Slowdown in Brazil Vehicle Production to Impact Lear’s Top Line
Production has taken a hit in the low-cost South American countries in 2014, particularly Brazil. This slowdown is expected to hamper sales this quarter for automakers such as GM and Ford, consequently lowering Lear’s sales. Brazil’s economy is slowing owing to higher interest rates put in place to control inflation. These measures have impacted consumer spending, which slightly slowed down this year, as compared to the last quarter of 2013.  Rising unemployment, higher inventory levels, and lower demand resulted in a 13.3% year-over-year decline in vehicle production in Brazil in the first five months of this year, with production falling 18% in May. Brazil’s automobile industry, the fourth largest in the world, has also suffered due to a fall in exports, primarily because of import restrictions in Argentina.
Brazil is the third largest market for GM behind China and the U.S., constituting roughly 7% of the company’s net retail volumes in 2013. Ford also sold around 6% of its overall wholesale volumes in Brazil last year, and together with GM, commanded 26.7% market share in the country’s vehicle industry at the beginning of 2014 (GM-17.3%, Ford-9.4%).   However, unit sales for both the automakers have declined in Brazil this year, owing to the slowdown in vehicle demand. GM witnessed a 2% fall in retail volumes in the country through March, while Ford’s South America volumes also fell 8% during this period. ((GM 10-q)) ((Ford 10-q)) Unfavorable currency translations and low vehicle demand could hamper GM and Ford and in turn Lear’s South America sales again this quarter.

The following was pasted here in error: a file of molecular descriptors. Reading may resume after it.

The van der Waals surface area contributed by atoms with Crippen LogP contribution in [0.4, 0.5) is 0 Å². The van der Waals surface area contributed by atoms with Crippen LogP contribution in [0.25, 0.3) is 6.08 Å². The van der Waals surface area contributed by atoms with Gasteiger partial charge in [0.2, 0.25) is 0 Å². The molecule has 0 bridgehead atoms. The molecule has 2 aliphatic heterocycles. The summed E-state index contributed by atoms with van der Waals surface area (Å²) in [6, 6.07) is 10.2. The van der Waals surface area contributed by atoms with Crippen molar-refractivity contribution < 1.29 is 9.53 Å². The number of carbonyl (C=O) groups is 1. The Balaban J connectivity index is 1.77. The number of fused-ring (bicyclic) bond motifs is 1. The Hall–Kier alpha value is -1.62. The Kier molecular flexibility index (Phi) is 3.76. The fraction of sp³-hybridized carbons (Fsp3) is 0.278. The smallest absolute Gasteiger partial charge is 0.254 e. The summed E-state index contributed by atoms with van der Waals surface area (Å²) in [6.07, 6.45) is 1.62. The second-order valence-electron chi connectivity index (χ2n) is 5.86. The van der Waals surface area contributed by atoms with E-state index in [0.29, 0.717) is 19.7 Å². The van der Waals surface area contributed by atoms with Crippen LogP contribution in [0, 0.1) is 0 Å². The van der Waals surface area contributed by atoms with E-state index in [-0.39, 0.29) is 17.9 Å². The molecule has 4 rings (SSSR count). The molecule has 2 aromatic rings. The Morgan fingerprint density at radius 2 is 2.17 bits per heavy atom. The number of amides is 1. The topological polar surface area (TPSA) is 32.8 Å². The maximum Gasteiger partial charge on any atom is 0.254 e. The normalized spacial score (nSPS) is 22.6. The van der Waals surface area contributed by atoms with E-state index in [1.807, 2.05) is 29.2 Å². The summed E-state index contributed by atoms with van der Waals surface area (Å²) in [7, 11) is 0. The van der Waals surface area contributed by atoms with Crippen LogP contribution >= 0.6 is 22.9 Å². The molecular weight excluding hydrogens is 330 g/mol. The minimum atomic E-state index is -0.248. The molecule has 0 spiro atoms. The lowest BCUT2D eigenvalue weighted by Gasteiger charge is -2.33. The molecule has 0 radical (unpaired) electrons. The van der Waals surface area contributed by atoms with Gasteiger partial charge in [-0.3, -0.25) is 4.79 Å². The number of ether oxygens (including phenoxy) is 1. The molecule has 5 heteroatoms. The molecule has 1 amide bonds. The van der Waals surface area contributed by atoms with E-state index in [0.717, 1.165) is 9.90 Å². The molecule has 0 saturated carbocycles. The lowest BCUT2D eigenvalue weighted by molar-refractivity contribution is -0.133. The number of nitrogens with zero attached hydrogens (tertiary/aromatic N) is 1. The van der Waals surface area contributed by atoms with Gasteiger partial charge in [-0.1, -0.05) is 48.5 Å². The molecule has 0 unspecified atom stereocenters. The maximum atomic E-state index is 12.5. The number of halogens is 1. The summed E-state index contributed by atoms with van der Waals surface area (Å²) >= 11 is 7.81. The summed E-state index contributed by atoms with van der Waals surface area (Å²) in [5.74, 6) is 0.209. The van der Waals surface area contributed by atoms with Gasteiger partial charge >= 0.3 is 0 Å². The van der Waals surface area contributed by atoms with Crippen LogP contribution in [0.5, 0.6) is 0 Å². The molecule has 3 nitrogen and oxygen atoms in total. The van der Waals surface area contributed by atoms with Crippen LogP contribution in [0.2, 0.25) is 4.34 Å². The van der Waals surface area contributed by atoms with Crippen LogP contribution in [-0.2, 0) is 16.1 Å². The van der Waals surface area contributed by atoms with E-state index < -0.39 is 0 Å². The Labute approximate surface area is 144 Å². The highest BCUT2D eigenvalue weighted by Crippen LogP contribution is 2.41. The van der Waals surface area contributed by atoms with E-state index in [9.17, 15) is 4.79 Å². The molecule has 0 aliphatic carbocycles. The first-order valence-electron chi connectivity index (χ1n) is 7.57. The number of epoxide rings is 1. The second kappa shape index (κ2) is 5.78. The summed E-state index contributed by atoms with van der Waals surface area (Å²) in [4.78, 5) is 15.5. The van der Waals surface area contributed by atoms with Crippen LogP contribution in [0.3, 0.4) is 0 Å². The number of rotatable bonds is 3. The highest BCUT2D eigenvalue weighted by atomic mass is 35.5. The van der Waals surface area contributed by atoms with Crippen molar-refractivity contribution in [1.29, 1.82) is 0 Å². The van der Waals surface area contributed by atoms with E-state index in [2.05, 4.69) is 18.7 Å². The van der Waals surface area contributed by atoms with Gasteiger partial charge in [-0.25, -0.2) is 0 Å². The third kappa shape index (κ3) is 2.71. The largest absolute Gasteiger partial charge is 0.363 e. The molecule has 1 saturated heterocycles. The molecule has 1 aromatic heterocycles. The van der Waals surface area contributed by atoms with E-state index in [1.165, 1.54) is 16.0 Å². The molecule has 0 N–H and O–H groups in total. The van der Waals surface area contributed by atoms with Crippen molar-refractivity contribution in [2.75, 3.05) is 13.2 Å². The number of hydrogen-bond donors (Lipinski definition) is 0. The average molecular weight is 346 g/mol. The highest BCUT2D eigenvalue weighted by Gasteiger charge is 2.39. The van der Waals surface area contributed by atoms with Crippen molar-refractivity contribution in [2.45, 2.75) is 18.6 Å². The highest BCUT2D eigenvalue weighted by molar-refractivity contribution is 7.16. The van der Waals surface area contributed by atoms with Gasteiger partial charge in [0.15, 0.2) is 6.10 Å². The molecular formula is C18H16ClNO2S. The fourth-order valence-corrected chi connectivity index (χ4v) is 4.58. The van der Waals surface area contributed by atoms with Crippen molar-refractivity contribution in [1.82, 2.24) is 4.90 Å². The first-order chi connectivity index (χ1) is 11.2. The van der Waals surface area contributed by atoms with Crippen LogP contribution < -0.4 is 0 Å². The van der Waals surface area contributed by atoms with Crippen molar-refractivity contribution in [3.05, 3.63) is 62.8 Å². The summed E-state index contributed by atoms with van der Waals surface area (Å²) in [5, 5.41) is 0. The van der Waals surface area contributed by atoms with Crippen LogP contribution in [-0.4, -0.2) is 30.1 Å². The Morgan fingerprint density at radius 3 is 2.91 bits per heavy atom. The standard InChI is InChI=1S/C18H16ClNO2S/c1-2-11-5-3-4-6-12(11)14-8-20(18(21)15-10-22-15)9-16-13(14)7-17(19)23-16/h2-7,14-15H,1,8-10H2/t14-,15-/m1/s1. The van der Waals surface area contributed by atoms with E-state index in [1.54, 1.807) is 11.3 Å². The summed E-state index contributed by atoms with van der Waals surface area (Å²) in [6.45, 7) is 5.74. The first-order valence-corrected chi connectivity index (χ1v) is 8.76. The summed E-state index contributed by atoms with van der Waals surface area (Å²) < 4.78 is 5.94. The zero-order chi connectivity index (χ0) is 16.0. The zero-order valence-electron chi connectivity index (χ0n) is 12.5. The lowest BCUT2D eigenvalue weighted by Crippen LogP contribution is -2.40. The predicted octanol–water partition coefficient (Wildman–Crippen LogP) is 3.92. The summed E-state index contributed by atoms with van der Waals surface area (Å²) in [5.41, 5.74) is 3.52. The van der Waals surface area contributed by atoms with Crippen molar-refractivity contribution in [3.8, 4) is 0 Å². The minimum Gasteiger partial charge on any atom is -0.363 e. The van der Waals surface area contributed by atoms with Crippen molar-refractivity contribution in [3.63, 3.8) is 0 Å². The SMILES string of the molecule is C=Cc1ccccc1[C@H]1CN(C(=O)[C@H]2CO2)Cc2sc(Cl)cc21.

However, despite the fall in overall vehicle demand in Brazil, luxury automakers saw large volumes rises in the country in Q2. Growth in premium car volumes is mainly because of low current penetration levels in the country, and lower impact of interest rate hikes and removal of tax breaks on the affluent customers, the target consumer base for luxury vehicle companies. Rise in volumes for premium automakers such as BMW, which constituted 10% of Lear’s net sales last year, Daimler, Jaguar Land Rover, and Volkswagen could not only boost Lear’s top line, but also the average content per vehicle this quarter.
Margins to Rise on the Back of Higher Revenues and Content per Vehicle
Lear’s seating division saw a decline in operating margins last year, with the figure falling to 4.8% from 6% in the previous two years. This was mainly due to manufacturing and launch inefficiencies in the Americas. However, adjusted segment operating margins for the seating segment stood at 5.5% in Q1, after adding back one-time restructuring expenses, boosted by the sales backlog from last year and higher car volumes. Seating margins this quarter are expected to remain in line with the company guidance of 5.5-6% for 2014, partly offset by currency headwinds, particularly in South America. On the other hand, operating margins for the EPMS segment, which stood at 12.3% in the last quarter, are also expected to remain strong due to the anticipated rise in divisional sales, increased electrical content per vehicle, and a competitive low-cost structure.Notes: